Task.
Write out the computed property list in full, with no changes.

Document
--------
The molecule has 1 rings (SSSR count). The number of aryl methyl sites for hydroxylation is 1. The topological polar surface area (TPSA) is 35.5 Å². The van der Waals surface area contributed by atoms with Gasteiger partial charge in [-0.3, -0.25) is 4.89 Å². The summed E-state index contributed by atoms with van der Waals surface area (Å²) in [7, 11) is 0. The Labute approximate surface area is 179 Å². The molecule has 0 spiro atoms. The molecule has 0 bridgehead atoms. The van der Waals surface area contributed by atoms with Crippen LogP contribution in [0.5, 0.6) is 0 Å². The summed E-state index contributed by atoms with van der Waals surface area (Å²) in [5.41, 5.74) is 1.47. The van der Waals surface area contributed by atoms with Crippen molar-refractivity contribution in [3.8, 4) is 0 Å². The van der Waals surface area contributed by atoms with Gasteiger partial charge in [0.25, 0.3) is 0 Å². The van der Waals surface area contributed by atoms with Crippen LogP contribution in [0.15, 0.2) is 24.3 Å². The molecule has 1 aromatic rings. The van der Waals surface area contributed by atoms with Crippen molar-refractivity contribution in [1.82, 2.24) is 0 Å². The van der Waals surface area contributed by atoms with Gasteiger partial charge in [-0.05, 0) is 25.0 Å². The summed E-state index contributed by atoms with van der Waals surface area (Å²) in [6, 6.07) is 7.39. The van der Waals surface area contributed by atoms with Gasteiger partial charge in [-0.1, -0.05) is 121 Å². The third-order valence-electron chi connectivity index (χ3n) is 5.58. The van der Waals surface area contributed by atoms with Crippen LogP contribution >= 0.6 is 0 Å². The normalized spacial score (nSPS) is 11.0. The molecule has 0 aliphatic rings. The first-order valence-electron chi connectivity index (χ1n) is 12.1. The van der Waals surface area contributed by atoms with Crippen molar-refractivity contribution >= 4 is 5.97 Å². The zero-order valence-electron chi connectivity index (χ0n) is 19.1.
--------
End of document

The molecule has 1 rings (SSSR count). The number of aryl methyl sites for hydroxylation is 1. The topological polar surface area (TPSA) is 35.5 Å². The van der Waals surface area contributed by atoms with Gasteiger partial charge in [-0.3, -0.25) is 4.89 Å². The summed E-state index contributed by atoms with van der Waals surface area (Å²) in [7, 11) is 0. The Labute approximate surface area is 179 Å². The molecule has 0 spiro atoms. The molecule has 0 bridgehead atoms. The van der Waals surface area contributed by atoms with Crippen LogP contribution in [0.5, 0.6) is 0 Å². The summed E-state index contributed by atoms with van der Waals surface area (Å²) in [5.41, 5.74) is 1.47. The van der Waals surface area contributed by atoms with Crippen molar-refractivity contribution in [3.8, 4) is 0 Å². The van der Waals surface area contributed by atoms with Gasteiger partial charge in [0.25, 0.3) is 0 Å². The van der Waals surface area contributed by atoms with Crippen LogP contribution in [0.15, 0.2) is 24.3 Å². The molecule has 1 aromatic rings. The van der Waals surface area contributed by atoms with Crippen molar-refractivity contribution in [1.82, 2.24) is 0 Å². The van der Waals surface area contributed by atoms with Gasteiger partial charge in [-0.05, 0) is 25.0 Å². The summed E-state index contributed by atoms with van der Waals surface area (Å²) in [6, 6.07) is 7.39. The van der Waals surface area contributed by atoms with Gasteiger partial charge in [-0.1, -0.05) is 121 Å². The third-order valence-electron chi connectivity index (χ3n) is 5.58. The van der Waals surface area contributed by atoms with Crippen LogP contribution >= 0.6 is 0 Å². The normalized spacial score (nSPS) is 11.0. The molecule has 0 aliphatic rings. The first-order valence-electron chi connectivity index (χ1n) is 12.1. The van der Waals surface area contributed by atoms with Crippen molar-refractivity contribution >= 4 is 5.97 Å². The zero-order valence-electron chi connectivity index (χ0n) is 19.1.